Waves of denunciations from members of the pro-establishment camp followed the storming of the Legislative Council building on July 1. But as it turned out, the mainstream public opinion has not turned against the anti-extradition bill protesters as the government would have wanted.
It was the administration of Chief Executive Carrie Lam Cheng Yuet-ngor that ignored the massive public outcry against her now-suspended legislative initiative in the first place.
The young protesters, angry and frustrated, then went to extreme lengths to make their voices heard.
And although many moderate pan-dem supporters didn’t agree with such radical means, they couldn’t dissociate themselves from the young protesters because they share that deep sense of frustration and indignation.
Members of the community urged senior government officials to take the initiative in establishing communication lines with the youth. And while the chief executive pledged to reach out to the people during her speech at the reception celebrating the 22nd anniversary of the handover, the call for dialogue has not panned out.
The Chief Executive’s Office has tried to arrange for Lam to meet with members of the student unions of the Chinese University of Hong Kong (CUHK) and the Hong Kong University of Science and Technology (HKUST) through the university management, only to be given the cold shoulder by the students.
In an open letter issued to Lam last Saturday, student unions from nine tertiary institutions – the University of Hong Kong, CUHK, HKUST, City University of Hong Kong, Hong Kong Baptist University, Hong Kong Polytechnic University, Hong Kong Academy for Performing Arts, Education University of Hong Kong and Hang Seng University of Hong Kong – as well as the Hong Kong Federation of Students said two conditions must be satisfied before any meeting could take place: 1) a permanent halt to the investigation of those who joined protest actions from 9 June to 1 July; and 2) the meeting must be conducted in a transparent and public manner, and representatives from various sectors must be present, including members of the press and the general public.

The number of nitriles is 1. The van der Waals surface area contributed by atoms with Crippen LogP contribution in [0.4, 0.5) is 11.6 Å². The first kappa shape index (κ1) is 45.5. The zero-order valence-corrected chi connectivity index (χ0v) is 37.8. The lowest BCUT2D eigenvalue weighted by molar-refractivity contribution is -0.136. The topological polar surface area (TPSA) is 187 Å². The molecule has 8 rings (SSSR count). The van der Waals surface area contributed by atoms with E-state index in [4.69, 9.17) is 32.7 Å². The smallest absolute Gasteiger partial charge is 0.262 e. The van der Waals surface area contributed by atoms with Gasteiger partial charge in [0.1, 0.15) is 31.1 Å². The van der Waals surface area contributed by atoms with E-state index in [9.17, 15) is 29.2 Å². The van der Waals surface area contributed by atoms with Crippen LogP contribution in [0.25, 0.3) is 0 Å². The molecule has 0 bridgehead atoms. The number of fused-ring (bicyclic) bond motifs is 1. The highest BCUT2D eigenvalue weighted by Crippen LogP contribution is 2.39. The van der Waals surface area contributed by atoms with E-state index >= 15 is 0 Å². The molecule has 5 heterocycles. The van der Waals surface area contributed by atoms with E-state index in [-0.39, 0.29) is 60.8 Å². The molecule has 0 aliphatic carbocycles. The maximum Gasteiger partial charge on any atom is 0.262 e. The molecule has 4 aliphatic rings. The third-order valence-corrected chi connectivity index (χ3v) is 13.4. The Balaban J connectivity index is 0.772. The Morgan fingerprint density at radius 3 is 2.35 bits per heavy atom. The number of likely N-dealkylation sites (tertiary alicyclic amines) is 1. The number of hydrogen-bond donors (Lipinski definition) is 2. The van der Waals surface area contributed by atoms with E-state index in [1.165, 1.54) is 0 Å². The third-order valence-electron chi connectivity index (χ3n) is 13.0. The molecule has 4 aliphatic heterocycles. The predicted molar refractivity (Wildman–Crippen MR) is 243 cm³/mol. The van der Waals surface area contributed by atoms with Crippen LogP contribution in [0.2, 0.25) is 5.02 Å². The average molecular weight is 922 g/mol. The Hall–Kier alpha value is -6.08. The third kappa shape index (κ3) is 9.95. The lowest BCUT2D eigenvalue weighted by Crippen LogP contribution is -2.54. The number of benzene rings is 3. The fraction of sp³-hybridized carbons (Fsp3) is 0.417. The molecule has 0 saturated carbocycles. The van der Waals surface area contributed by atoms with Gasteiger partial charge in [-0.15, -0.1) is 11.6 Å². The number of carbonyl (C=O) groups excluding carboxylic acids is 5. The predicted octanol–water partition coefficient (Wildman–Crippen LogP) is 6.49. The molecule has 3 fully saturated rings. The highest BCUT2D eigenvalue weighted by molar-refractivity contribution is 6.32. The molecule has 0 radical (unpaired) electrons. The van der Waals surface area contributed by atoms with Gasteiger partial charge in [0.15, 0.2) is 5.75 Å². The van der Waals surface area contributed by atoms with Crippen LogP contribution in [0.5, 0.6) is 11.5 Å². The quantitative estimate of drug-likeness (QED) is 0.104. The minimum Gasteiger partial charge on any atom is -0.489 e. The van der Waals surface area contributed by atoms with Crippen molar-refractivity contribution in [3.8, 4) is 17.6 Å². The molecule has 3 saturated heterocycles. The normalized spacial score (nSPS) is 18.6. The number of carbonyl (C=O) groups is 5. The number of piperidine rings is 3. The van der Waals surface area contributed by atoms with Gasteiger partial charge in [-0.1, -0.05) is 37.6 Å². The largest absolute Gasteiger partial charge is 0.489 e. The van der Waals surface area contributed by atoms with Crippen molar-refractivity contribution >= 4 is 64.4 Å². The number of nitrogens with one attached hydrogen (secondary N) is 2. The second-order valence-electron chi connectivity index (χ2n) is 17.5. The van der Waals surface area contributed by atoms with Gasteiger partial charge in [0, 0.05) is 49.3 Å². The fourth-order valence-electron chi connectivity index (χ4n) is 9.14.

“No consideration or reconsideration in regard to a meeting should be expected from us unless the above are satisfied,” the letter said. “These two are prerequisites for a meeting, there will be no compromising when it comes to the 5 demands from the public for the extradition bill.”
Apart from the chief executive, the Policy Innovation and Co-ordination Office, which was formerly known as the Central Policy Unit, is also exchanging views with members of different social classes and sectors in an effort to understand the public pulse.
Now will these efforts to “reconnect” with society bring about a new style of governance for the Lam administration?
It is hard to tell. At the end of the day, it is the mindset of our government officials, not how well-informed they are, that determines whether they can deliver good governance.
Shortly before the million-strong protest march on June 9, quite a number of government officials had already seen a political crisis of immense proportions looming on the horizon.
Unfortunately, the government leadership had apparently underestimated the magnitude of the crisis and had not handled the situation with urgency. It insisted on getting the extradition bill through Legco according to schedule, thereby sparking the June 12 clashes.
And by the time the government eventually backed down and announced the suspension of the legislative push, it was too little, too late. On June 16, 2 million people took to the streets.
As we can see, what the government is lacking here isn’t information, but rather, the eagerness to discuss social issues with the public humbly.
After what happened in June, the government has basically put everything on hold policy-wise in order to allow the public to cool off.
But here’s the thing: Lam’s next policy address is only three months away. If members of the public remain fired up by October, or if something big happens in the interim, it’s difficult to predict how convincing Lam would be in her speech.
This is an updated version of an article that appeared in the Hong Kong Economic Journal on July 6
Translation by Alan Lee with additional reporting
[Chinese version 中文版]
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